Italian and UK Manufacturing Compared: Research Has Shown Significant Differences between the Two Countries in Rates of Absenteeism and in the Involvement of Employees in Problem Solving Groups. the Implications for Managers Are Clear
Grando, Alberto, Szwejczewski, Marek, Goffin, Keith, European Business Forum
Although the Italian economy has seen a steady growth in the importance of the service sector, manufacturing still plays a key role in the economy. It employs 32 per cent of the active population and accounts for about 33 per cent of the country's gross national product. For this reason, the performance of Italian manufacturing plants relative to their international counterparts is of considerable domestic importance, as well as highly relevant for those interested in wider European comparisons and benchmarks.
This article reports on a research project that looked at the performance of manufacturing plants in Italy, and in the UK. By using data from the International Best Factory Awards Programme, it was possible to compare the two countries' manufacturing plants in a number of areas, including production lead times, flexibility, labour trends and innovation.
Data for the research was taken from the International Best Factory Awards programme (IBFA)--also known in the UK as 'Management Today Best Factory Awards in association with Cranfield School of Management'. The awards started life in the UK, and have been running in their current form since 1992. The purpose of the awards is to recognise and reward manufacturing excellence. The programme was extended to Germany in 1996 to enable international comparisons to be made, and was subsequently launched in Italy in 1998.
The awards are open to any manufacturing plant. A plant is defined as a relatively self-contained unit with its own management staff, which can be identified either by separate facilities, by separate products or by separate management structure. To enter the competition the plant has to complete a detailed 16-page questionnaire. The information collected in the questionnaire covers descriptive data (e.g. cost structure) management policy data (e.g. market positioning) and performance data (e.g. delivery reliability). The questionnaire focus is on obtaining objective, verifiable data on key manufacturing variables. The approach has enabled an extensive database to be created against which individual plants can be judged. In addition, it allows for international comparisons to be carried out. The data provided by the plants is treated as confidential.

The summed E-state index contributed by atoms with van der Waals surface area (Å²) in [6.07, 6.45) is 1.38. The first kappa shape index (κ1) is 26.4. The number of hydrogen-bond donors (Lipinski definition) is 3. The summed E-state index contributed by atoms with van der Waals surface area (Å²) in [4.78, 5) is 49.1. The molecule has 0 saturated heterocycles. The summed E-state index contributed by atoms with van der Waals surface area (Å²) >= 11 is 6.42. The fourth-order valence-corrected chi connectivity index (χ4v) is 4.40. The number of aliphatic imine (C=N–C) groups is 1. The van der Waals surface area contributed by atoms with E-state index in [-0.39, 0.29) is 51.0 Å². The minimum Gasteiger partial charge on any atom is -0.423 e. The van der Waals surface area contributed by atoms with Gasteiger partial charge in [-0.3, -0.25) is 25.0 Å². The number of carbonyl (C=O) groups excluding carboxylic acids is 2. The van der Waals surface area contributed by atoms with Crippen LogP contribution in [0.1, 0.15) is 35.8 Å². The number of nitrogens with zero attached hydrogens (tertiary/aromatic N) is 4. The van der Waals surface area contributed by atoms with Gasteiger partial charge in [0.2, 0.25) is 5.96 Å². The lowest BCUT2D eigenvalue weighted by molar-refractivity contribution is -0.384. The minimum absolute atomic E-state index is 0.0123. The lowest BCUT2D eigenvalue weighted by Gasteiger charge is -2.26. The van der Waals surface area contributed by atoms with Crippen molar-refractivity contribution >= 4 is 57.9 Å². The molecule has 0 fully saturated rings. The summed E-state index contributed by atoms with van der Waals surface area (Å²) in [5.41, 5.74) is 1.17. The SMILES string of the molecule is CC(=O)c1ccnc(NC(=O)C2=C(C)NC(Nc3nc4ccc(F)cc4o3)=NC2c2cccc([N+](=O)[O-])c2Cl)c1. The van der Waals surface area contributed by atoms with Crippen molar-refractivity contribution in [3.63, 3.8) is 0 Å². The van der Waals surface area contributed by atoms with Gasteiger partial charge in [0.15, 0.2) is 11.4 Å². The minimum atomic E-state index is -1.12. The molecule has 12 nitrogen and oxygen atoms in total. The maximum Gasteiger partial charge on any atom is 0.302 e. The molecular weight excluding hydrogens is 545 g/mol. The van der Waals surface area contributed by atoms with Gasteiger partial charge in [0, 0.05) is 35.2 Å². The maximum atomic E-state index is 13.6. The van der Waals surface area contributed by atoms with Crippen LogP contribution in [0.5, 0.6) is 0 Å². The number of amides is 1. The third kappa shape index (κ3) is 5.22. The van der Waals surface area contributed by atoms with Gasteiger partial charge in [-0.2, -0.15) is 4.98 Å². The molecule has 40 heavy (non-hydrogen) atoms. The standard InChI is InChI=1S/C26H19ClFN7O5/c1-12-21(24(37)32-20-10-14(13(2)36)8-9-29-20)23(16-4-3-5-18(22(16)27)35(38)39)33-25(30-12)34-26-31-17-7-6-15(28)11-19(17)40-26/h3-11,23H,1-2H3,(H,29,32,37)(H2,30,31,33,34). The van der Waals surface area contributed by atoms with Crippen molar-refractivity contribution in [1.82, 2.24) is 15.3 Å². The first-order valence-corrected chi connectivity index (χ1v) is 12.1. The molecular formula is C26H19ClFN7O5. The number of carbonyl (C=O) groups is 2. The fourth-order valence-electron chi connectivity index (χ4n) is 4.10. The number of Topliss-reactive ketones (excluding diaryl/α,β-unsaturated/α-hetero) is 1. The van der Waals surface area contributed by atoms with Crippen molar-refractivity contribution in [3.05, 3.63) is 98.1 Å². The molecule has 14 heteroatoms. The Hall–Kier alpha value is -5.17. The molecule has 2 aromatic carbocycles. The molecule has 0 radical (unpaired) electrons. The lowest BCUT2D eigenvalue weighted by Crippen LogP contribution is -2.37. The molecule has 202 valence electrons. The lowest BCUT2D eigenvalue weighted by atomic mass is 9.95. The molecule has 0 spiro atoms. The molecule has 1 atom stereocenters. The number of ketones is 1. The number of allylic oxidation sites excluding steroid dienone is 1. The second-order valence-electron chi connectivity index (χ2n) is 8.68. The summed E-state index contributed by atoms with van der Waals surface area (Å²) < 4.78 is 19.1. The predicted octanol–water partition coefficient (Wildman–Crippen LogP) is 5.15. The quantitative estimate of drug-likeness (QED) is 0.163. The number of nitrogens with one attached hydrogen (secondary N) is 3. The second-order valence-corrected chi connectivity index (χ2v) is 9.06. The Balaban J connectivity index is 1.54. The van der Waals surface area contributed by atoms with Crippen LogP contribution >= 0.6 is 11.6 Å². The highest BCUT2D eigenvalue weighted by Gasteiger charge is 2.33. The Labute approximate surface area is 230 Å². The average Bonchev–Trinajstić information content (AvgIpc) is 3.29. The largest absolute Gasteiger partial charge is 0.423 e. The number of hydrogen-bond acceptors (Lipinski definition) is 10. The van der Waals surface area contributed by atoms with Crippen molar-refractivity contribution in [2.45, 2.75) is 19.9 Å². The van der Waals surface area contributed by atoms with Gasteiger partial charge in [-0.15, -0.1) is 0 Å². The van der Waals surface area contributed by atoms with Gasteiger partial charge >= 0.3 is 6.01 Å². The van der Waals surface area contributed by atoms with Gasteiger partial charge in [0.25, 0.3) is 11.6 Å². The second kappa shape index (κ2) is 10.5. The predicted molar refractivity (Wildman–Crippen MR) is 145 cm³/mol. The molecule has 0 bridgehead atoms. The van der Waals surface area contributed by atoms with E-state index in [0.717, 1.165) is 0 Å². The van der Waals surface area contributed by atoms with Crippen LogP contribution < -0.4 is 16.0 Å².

The plants have two incentives to encourage them to complete the questionnaire. First, there is the possibility of winning an award (for example, 'best engineering plant'), and second, all plants that enter receive a 'personalised' benchmarking report that compares their performance against other plants in their industry sector.
Several features of the IBFA approach ensure that the data between the three countries is comparable and that a high response rate is achieved. The programme, for example, uses identical collection methods in Italy, Germany and the UK and focuses on obtaining verifiable quantitative data on key manufacturing variables. This ensures that if a plant is short-listed for an award, a team of judges will visit it and verify the data: plant management understands that it may be cross-examined on the data and required to substantiate its entries. The IBFA questionnaire has been extensively tested in the UK and before being used in Germany and Italy was translated by a native speaker and reviewed by academics and potential users.
Comparison of Italian/UK manufacturing
So how do Italian manufacturing plants compare with their UK counterparts? To investigate this question it was decided to compare the performance of Italian and UK engineering plants. The sample that was used in the research contained 45 Italian engineering plants (which had completed the questionnaire in 1998 and 1999) and 51 UK engineering plants (which had completed the questionnaire in 1998). The two groups of plants were compared on several variables, grouped into five categories; the comparison is summarised in Table 1, left. …